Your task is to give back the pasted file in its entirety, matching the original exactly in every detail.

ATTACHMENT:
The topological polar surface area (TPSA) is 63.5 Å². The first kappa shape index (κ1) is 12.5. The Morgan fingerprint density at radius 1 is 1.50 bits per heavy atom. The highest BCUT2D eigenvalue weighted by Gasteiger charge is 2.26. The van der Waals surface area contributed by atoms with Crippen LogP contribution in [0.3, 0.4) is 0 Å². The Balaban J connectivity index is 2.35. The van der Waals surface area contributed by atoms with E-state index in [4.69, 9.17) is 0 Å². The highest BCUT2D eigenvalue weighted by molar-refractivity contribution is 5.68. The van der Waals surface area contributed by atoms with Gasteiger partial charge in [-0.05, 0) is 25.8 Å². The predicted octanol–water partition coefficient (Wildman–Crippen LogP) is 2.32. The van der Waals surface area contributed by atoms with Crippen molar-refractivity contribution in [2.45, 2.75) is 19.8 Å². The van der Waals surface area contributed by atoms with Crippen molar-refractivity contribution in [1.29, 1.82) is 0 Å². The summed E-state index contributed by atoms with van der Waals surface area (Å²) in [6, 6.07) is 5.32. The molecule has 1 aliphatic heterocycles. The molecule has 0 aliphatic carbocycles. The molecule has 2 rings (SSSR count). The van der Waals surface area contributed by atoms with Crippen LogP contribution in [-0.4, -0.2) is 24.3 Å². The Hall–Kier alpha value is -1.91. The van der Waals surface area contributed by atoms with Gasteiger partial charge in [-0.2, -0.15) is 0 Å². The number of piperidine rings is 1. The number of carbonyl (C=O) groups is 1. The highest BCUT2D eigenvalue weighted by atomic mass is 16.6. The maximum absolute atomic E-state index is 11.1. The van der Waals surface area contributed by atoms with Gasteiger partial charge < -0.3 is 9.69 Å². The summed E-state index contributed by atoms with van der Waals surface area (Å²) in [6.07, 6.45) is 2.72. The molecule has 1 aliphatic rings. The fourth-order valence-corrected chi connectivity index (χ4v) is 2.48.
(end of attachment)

The topological polar surface area (TPSA) is 63.5 Å². The first kappa shape index (κ1) is 12.5. The Morgan fingerprint density at radius 1 is 1.50 bits per heavy atom. The highest BCUT2D eigenvalue weighted by Gasteiger charge is 2.26. The van der Waals surface area contributed by atoms with Crippen LogP contribution in [0.3, 0.4) is 0 Å². The Balaban J connectivity index is 2.35. The van der Waals surface area contributed by atoms with E-state index in [4.69, 9.17) is 0 Å². The highest BCUT2D eigenvalue weighted by molar-refractivity contribution is 5.68. The van der Waals surface area contributed by atoms with Gasteiger partial charge in [-0.05, 0) is 25.8 Å². The predicted octanol–water partition coefficient (Wildman–Crippen LogP) is 2.32. The van der Waals surface area contributed by atoms with Crippen molar-refractivity contribution in [2.45, 2.75) is 19.8 Å². The van der Waals surface area contributed by atoms with Crippen molar-refractivity contribution in [1.29, 1.82) is 0 Å². The summed E-state index contributed by atoms with van der Waals surface area (Å²) in [6, 6.07) is 5.32. The molecule has 1 aliphatic heterocycles. The molecule has 0 aliphatic carbocycles. The molecule has 2 rings (SSSR count). The van der Waals surface area contributed by atoms with Crippen LogP contribution in [-0.4, -0.2) is 24.3 Å². The Hall–Kier alpha value is -1.91. The van der Waals surface area contributed by atoms with Gasteiger partial charge in [-0.2, -0.15) is 0 Å². The number of piperidine rings is 1. The number of carbonyl (C=O) groups is 1. The highest BCUT2D eigenvalue weighted by atomic mass is 16.6. The maximum absolute atomic E-state index is 11.1. The van der Waals surface area contributed by atoms with Gasteiger partial charge < -0.3 is 9.69 Å². The summed E-state index contributed by atoms with van der Waals surface area (Å²) in [6.07, 6.45) is 2.72. The molecule has 1 aliphatic rings. The fourth-order valence-corrected chi connectivity index (χ4v) is 2.48.